Home > Uncategorized > Responding to Moral Failure in Church Leaders

Christians and church leaders must listen, address real issues, take action, and bring judgment.

The most recent rash of moral failures, accusations, and heartbreak over sin and human frailty is upon us. Ed Stetzer shared some very helpful reflections on this topic recently. Every time this topic hits the church (and world), I find myself examining my heart, dissecting my life, and crying out to God for all of those impacted.

After 40 years following Jesus and leading in the local church, I have a growing number of insights I hope are helpful for you.

Let’s not look the other way and ignore the problem. Of all groups of people, the church must be open and ready to hear those who have been hurt or abused in any way. We can’t fool ourselves saying, “If we ignore this it will go away.” We must have open ears and hearts to the cry of those who are hurt.

Of course, we need to listen with discernment and wisdom. An accusation does not always mean an injustice has happened. But, it is essential that we create an environment where people know they can come, speak, and be heard.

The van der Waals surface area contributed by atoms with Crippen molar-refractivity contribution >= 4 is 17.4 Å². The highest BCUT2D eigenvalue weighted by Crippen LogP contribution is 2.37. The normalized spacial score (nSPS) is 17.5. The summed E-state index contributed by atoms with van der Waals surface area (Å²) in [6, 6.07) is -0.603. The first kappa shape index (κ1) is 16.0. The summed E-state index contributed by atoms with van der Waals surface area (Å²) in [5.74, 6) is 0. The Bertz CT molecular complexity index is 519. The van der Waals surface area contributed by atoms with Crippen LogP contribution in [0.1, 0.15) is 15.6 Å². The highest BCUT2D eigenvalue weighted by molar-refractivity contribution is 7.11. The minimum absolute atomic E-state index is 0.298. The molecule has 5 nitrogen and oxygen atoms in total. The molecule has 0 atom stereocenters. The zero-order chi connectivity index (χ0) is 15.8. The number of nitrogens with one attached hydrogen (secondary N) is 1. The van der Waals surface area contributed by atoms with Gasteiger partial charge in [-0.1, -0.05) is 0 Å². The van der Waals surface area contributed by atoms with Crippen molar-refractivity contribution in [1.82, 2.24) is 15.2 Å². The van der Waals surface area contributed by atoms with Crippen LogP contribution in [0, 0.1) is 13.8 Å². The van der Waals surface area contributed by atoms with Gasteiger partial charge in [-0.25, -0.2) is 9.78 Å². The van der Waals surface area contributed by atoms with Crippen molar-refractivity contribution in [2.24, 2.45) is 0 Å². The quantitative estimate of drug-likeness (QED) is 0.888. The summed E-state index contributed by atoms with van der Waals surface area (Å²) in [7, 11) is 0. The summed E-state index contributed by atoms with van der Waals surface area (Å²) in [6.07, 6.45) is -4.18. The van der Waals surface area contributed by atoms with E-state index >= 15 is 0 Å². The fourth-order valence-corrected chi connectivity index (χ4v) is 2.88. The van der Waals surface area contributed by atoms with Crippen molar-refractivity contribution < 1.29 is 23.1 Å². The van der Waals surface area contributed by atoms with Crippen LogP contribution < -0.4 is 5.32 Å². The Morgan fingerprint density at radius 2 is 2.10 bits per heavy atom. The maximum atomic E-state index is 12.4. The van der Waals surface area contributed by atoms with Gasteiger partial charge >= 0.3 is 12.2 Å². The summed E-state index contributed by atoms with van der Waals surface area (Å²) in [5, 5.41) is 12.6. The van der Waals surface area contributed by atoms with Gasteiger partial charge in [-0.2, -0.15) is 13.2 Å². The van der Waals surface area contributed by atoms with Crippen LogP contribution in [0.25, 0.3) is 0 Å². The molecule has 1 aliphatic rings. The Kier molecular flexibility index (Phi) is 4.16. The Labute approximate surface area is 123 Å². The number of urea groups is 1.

Let’s not air our struggles and battles in the public or social media. We live in a highly connected world where news goes viral at the push of a button. As much as is possible, Christians need to do all we can to deal with grievances face to face and in a biblical manner (see Matt. 18:15-17).

Let’s not function as judge, jury, and executioner. There is a judge, and his name is the Lord Almighty. Christians and church leaders must listen, address real issues, take action, and bring judgment. But none of us is wise and holy enough to sit as the final judge.

Let’s not take delight in the fall of brothers and sisters. Far too many of us get secret or even public pleasure when someone in a prominent church or place of …

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